The distillation of her experience was essentially submitting a request to be photographed, being selected, going into his studio, disrobing as photos were being taken, and gradually succumbing to the sexually natured, and sexual desires of Richardson, all while in the company of male and female assistants, culminating in his culmination, and her self loathing.

You can read her recount of events here, and a timeline of #uncleterry ’s other sexually incendiary actions here. Anyone with a moral compass pointing remotely north is going to find Richardson vulgar, unapologetic, and a fiend, and fashion blog OMG That Dress decided to initiate a movement against him. The call is for brands and celebrities to no longer hire Richardson, and for the public to stop supporting them if they continue. #nomoreterry.

Lea Michele

#UncleTerry Finally Speaks Up

We’ve seen this all before and other efforts to smear Richardson and kill his business have never really gained traction, and Richardson’s celebrity seems to continue to grow. He has been decisively quiet even after accusations mounted. Finally though, “Uncle Terry” as he sometimes likes to be called, has responded. He notes that he made a deliberate decision to ignore the internet gossip until it became what he called, “vicious and distorted,” and, “…an emotionally-charged witch hunt.” He further goes on to say,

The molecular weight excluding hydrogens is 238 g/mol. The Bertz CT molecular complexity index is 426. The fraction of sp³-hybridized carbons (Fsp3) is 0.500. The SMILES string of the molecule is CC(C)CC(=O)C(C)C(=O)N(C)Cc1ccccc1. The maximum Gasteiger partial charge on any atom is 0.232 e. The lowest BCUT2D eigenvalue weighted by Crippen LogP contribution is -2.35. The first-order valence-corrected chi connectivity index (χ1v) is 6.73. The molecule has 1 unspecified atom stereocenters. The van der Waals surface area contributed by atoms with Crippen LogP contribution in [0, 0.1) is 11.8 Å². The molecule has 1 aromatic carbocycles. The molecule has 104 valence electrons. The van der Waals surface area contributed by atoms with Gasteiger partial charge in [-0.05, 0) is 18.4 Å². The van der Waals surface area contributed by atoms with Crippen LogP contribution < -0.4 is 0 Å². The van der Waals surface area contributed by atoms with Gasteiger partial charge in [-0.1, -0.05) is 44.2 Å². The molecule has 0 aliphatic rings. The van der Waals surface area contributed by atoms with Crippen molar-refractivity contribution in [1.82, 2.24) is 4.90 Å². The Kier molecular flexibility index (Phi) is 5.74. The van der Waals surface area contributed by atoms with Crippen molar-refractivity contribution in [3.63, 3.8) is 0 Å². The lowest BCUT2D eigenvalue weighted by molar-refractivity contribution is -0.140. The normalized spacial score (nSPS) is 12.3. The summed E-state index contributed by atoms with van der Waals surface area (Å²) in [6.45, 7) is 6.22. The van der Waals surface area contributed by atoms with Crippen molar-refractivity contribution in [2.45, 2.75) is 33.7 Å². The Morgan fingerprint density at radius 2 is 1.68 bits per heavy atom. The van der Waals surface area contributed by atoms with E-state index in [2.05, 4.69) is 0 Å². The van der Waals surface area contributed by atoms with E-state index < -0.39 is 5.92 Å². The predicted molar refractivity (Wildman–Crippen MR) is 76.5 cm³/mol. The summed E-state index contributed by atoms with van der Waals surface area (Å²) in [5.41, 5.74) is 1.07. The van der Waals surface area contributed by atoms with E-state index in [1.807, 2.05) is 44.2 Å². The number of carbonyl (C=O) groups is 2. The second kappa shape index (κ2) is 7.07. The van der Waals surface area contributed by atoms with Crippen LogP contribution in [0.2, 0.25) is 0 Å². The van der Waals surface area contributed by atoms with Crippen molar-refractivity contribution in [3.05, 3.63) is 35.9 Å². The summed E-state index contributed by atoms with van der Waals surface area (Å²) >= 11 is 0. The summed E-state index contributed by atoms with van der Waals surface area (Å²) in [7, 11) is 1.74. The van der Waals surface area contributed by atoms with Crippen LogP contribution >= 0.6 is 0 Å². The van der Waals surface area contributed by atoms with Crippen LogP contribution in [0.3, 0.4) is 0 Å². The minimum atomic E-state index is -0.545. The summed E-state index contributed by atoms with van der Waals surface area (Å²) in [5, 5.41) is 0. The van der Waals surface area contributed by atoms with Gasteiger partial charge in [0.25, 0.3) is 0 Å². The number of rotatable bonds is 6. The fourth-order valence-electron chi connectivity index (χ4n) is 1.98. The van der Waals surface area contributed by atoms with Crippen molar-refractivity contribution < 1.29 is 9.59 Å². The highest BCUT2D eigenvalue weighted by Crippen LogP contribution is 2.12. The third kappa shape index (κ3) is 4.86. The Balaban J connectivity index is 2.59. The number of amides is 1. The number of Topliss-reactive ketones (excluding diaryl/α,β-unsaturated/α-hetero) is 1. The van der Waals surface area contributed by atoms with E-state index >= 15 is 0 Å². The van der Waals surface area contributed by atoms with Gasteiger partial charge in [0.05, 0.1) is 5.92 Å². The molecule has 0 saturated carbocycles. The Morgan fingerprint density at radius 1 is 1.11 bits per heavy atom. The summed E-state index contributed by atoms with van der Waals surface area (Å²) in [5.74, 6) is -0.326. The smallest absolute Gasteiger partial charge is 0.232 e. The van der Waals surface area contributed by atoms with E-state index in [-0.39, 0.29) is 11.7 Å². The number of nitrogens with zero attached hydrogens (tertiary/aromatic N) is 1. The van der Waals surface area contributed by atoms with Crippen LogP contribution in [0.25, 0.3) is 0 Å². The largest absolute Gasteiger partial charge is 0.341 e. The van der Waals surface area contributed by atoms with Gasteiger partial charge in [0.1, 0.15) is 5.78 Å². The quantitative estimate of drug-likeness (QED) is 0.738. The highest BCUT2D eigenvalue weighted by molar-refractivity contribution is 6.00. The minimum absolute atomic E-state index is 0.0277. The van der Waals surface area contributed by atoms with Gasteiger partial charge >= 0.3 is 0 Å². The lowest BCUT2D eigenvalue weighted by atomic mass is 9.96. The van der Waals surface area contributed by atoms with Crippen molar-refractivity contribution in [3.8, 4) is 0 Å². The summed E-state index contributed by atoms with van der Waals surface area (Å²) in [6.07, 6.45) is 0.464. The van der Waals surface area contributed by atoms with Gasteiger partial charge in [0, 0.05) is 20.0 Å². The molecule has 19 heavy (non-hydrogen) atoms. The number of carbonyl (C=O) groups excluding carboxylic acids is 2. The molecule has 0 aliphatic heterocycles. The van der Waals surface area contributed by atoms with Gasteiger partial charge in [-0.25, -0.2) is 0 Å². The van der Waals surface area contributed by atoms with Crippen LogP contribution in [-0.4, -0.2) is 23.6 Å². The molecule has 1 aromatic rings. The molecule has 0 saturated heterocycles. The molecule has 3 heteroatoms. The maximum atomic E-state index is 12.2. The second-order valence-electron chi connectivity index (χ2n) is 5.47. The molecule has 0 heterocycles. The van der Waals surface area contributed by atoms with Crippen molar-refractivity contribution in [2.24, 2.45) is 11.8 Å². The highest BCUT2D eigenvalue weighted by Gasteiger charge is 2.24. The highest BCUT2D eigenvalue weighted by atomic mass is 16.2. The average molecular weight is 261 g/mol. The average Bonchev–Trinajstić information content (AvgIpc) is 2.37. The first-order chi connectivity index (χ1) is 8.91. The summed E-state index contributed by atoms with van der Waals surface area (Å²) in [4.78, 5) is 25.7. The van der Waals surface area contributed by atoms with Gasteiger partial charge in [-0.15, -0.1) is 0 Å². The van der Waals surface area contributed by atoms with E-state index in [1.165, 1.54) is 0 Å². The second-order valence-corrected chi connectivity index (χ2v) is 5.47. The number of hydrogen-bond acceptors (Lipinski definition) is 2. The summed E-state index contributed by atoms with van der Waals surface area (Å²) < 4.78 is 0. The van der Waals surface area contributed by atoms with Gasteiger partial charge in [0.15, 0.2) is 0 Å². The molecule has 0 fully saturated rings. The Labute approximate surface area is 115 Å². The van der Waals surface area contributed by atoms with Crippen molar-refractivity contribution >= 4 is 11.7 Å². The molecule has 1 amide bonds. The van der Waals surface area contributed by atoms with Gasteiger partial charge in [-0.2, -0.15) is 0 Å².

I collaborated with consenting adult women who were fully aware of the nature of the work, and as is typical with any project, everyone signed releases. I have never used an offer of work or a threat of rebuke to coerce someone into something that they did not want to do.

People will always have strong opinions about challenging images, and the dichotomy of sex is that it is both the most natural and universal of human behaviors and also one of the most sensitive and divisive. Over the course of my career, I have come to accept that some of my more provocative work courts controversy, and as an artist, I value the discourse that arises from this. I can only hope for this discourse to be informed by fact, so that whether you love my work or hate it, you give it, and me, the benefit of the truth.

Read the full open letter here.